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Henry Rollins, Exene

Cervenkova, Michael Gira, Don Bajema & Tricia Warden

Vic, June 16

By Jack Helbig

Onstage Henry Rollins looks too perfect, as if he's been digitally enhanced by some west-coast art director: dimpled chin, high cheekbones, intense eyes, major eyebrows, angular haircut, muscular neck. And his body--shirt stretched tight across his broad shoulders and pronounced pectorals--glides with the eerie fluidity of a computer-generated character.

Even when he speaks, this once-upon-a-time punk rocker drones in a smooth, robotic voice that flattens the scenes of LA-style decadence and urban violence that spice up his otherwise undistinguished spoken-word prose. Imagine HAL, the computer in 2001, reciting a college freshman's well-meaning but not very successful imitation of William S. Burroughs.

Last Sunday night at the Vic, Rollins performed a single 80-minute piece and never seemed to come up for air. He just plowed through, stark-white manuscript clenched in his hand, only occasionally stressing words for effect: "Anywhere you hang yourself is home." Behind him a band--a drummer and saxophonist, who also doubled on violin--played mildly dissonant jazz.

The story he read--really a paranoid meditation on the end of the world as reflected in America's sickest city--never quite came together into a coherent narrative. Instead Rollins presented a seemingly endless series of degrading scenes--rent boys giving blow jobs for cash, policemen smashing in the faces of suspects for the fun of it, trips to convenience stores that end in unfortunate encounters with gangbangers-- punctuated occasionally with a bitter observation clearly meant to be witty: "The Everyman is a Nowhere man. So where are you?"

Rollins has been performing this spoken-word stuff--along with fronting the Rollins Band and running his own publishing company, 2.13.61--since the mid-80s, when Black Flag broke up. So how come he still isn't any good? On the performances collected in Rollins's CD Sweatbox, he delivers introductions that are much livelier and wittier than his flat, dreary attempts at creating literature. But that was back in 1987-'88. Gone now is the wild, funny, wounded punk boy. Too bad--I liked that angry half-articulate kid.

What we get now is LA Man, toned and coiffed and looking so unnatural he could pass for an airbrushed photo.

All of the lesser lights on the bill--Tricia Warden, Don Bajema, Michael Gira, Exene Cervenkova--easily outshine Rollins. Even Bajema, who was so unnerved by reading aloud to an audience that his hands shook and his voice kept slipping into an academic drone, filtered through enough of his powerful, angry, rantlike prose to show he was no Rollins but the real thing: a naturalistic writer in the Algren mold, interested in capturing the rhythms and violence of working-class life.

Michael Gira, leader of the proto-industrial band Swans, comes across as a fortuitous mating of Bajema and Rollins. More polished than Bajema but capable of writing and performing the kind of lively, multilayered prose Rollins only thinks he's writing, Gira projects so much menace as he reads his dark, gothic, Sadean fiction that I kept wishing he'd toss aside the lazy spoken-word convention of reading from a manuscript and actually perform his story, the way good slam poets do. Certainly Gira's carefully crafted stories of graphic violence and cruel eroticism would only be enhanced by freeing this charismatic performer from the prison of a desk and chair. The Swans performance at Lounge Ax last summer showed Gira's considerable stage presence.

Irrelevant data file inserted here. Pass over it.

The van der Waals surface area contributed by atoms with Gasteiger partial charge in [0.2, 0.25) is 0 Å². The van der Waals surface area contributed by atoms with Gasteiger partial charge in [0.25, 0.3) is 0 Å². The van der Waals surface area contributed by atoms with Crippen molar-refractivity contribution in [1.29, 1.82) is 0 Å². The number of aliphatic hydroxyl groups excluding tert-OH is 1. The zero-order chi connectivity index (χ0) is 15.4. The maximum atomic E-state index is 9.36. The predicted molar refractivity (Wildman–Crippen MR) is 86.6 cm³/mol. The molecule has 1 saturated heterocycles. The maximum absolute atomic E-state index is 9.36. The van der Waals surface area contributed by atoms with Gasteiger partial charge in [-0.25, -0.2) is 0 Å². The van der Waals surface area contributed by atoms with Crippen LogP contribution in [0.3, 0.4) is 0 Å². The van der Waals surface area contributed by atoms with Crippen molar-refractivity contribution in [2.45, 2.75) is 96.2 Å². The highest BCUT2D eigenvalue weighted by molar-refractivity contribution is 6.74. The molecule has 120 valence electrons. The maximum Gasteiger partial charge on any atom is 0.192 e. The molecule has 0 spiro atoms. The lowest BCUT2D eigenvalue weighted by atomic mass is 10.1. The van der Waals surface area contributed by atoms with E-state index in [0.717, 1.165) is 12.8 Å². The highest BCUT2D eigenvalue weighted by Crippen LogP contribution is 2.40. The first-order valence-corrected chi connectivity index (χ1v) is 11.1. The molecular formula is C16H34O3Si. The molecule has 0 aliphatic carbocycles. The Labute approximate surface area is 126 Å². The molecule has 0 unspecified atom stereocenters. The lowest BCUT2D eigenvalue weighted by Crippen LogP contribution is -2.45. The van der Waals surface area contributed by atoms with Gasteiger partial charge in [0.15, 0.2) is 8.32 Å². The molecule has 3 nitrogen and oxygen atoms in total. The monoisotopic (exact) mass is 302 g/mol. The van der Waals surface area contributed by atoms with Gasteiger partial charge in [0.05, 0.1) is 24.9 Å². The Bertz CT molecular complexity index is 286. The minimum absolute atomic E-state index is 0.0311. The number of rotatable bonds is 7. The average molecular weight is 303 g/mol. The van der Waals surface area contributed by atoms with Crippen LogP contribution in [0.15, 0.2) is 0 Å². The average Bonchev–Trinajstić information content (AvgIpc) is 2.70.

New Jersey-based poet Tricia Warden performs as if she's channeling Valerie Solanas, spitting out her nasty, nihilistic, hilarious poems with a thrilling fury--much of it aimed at men, rapists or otherwise. As the first performer on the bill, Warden had the unenviable task of getting the audience in the mood for what turned out to be a three-and-a-half-hour program; she did this with remarkable ease. Warden can outrant even Karen Finley. In her darkest and angriest moments--like when she snarls "The most important meal of the day is the one you get!"--she comes across as a younger, angrier Finley.

Warden is that rare performance poet who is both performer and poet. Her send-ups of haiku show she really understands the economy and power of the form: "Thru a car window / I saw a man picking his nose / with no remorse." This is true of her longer works, in which she displays a poet's word-drunk playfulness with language. At times, though, Warden allows her rage to get the best of her--and her words.

But Exene Cervenkova really made the evening. Former lyricist and vocalist for the seminal, recently dissolved LA punk band X, Cervenkova performs her poetry with disarming ease, speaking directly to the audience as she recounts her many adventures during and after the punk era. Her work is not particularly polished, nor is it very literary--she definitely doesn't write like someone who's read a lot of poetry. Yet she makes up for all that with a gutsy power--at times she out-rages Warden--and an openness that makes even her minor pieces riveting, like the short little angry thing she dashed off in 1980 after she caught her husband, fellow X member John Doe, with another woman.

When Cervenkova turns her attention to modern American decadence, her jeremiads have an Old Testament fury to them, like when she chants again and again the line "There is a war coming in the future!" until it reaches your heart's core, a place Rollins couldn't touch on his best day.

Art accompanying story in printed newspaper (not available in this archive): Photos of Tricia Warden, Exene Cervenkova and Henry Rollins by Randy Tunnell.

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